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Lecture 14

BIOB11H3 Lecture Notes - Lecture 14: Okazaki Fragments, Dna Clamp, Dna Replication


Department
Biological Sciences
Course Code
BIOB11H3
Professor
Dan Riggs
Lecture
14

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Lecture 14 DNA replication II: Enzymology, Origins, Organization and Licensing
SPs: Figs 13-12, 13, 14, 15, 19, 20
Vocabulary: helicase/primase/primosome/replisome/Sliding clamp/origin/fiber
autoradiography/licensing
Work by Kornberg (1950’s)
-interested in DNA polymerase and how it works, how many subunits it had, what it did,
etc.
-he purified the protein, he took the dna template, added the raw materials for replication
to occur (i.e. deoxynucleotide triphosphates dNTP’s) and he radioactively one type of the
nucleotides. When the radioactive nucleotide is incorporated into the DNA polymer then
the polymer will also become radioactive. This is evidence that DNA Replication is
occurring and radioactive materials are being incorporated into the chromosome.
-Figure 13-7: Kornberg was able to purify a variety of different templates like double
stranded circles, like single stranded circles, like double stranded DNA with partial single
stranded character.
-He discovered that there are two goals for DNA replication: 1. DNA polymerase needs a 3’
hydroxyl group to get started at a prime site and 2. DNA polymerase has to have a template
in front of it to copy. This is why, in figure 13-7, the templates on the right are better
templates than the ones on the left.
Enzymology at the Replication Fork
-What has to go on in order for replication to take place…
- Firstly, some enzyme activities must be assigned. Starting at the origin of replication,
currently the DNA is double stranded and it has to be single stranded in order for DNA
polymerase to read to template so one of the first things that needs to be done is that the
double helix needs to be unwound by the enzyme helicase.

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-Now, to keep the single stranded pieces from snapping back together by complementary
base pairing, single stranded DNA binding proteins exist and they coat the strands so
that they can’t snap back together.
-DNA polymerase can only start at a primed site, so in order to initiate strands, an enzyme
called primase is needed. It lays down a short RNA primer and provides the 3’ hydroxyl
group.
-Now the DNA with an open end and primed site is ready for DNA polymerase to do the job.
So DNA Polymerase is responsible for chain elongation from the primed site (in ecoli, there
are 3 DNA polymerase types and DNA polymerase III is the main replication enzyme).
-Once DNA polymeraseIII is done its job, the RNA primers that still exist need to be
removed and replaced with DNA. This is done by DNA polymerase I which removes the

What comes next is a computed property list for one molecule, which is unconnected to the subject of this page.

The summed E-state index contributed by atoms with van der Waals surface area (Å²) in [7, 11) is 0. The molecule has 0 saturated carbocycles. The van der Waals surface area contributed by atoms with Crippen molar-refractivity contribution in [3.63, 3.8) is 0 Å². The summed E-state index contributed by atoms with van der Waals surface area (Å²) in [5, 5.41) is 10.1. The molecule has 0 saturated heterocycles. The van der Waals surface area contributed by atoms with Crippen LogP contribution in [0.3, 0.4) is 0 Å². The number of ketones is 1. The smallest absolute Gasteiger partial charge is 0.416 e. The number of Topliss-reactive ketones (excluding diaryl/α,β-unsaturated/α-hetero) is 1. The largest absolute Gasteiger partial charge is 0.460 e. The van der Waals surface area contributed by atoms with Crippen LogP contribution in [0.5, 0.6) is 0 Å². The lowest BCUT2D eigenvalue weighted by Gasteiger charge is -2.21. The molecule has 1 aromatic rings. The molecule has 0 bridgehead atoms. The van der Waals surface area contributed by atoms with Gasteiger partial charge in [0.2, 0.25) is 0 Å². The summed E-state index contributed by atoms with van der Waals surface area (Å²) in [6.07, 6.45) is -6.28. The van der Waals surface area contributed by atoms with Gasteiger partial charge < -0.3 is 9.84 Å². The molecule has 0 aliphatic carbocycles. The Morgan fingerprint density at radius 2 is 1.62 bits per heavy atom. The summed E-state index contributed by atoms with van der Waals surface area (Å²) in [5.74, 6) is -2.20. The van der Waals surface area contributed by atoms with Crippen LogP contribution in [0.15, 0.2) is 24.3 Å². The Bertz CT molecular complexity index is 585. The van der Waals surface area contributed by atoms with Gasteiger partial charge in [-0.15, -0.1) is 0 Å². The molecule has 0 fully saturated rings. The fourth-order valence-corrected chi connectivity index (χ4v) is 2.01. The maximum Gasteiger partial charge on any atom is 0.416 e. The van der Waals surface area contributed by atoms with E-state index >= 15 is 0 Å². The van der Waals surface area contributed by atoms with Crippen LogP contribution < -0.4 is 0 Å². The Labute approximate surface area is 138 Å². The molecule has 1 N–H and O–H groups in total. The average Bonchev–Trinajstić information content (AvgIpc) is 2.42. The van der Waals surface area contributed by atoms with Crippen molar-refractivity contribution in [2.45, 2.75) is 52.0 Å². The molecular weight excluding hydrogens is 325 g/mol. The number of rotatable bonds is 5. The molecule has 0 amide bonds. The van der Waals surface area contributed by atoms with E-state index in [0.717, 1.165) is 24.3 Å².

ribonucleotides and replaces them with deoxyribonucleotides.
-On the “discontinuing” or “lagging” strand, DNA is synthesized discontinuously as short
Okazaki fragments. These need to be put together so to enzyme called DNA ligase is
responsible for sealing that small section and creating the intact polymer chain.
Enzymes at the Replication Fork: Primase
Figure 13-12:
-Double stranded DNA is seen on the left which is the parental strand that needs to be
unwound
-In the middle, is the replication fork where replication is going to occur from right to left
as the DNA unwinds.
-DNA helicase unwinds the DNA (it is a hexamer of 6 identical subunits). Closely associated
with DNA helicase is the enzyme Primase. Primase and Helicase move along together as
unwinding takes place. Primase lays down the RNA primers (green). The space is about 9-
10 nucleotides in length. The complex of Helicase and Primase is known as Primosome.

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-When you see double stranded molecules, it is important to know which way is which. So
always put in the 5’ and 3’.
Replicons, eyes, bubbles and forks
-A unit of replication is referred to as a replicon.
-In the context of double stranded DNA where there is an origin that exists, there is
unwinding by helicase, then there is bidirectional replication.
-Looking at this through a microscope, you begin to see the helix becomes unwound and
you get something that looks like an eye or a bubble - it is wider than it was before.
-As elongation continues, the eye or bubble gets larger. Each eye is about bidirectional
replications so there are two replication forks.
-The fork is where the replicated DNA is meeting the unreplicated parental DNA. Each eye
consists of two forks that are moving in opposite directions.
The leading and lagging strands are continuous and discontinuous so each fork then also
consist of one leading strand going 5’ to 3’ continuously and one lagging strand that is
synthesized as the short Okazaki pieces in a discontinuous fashion.
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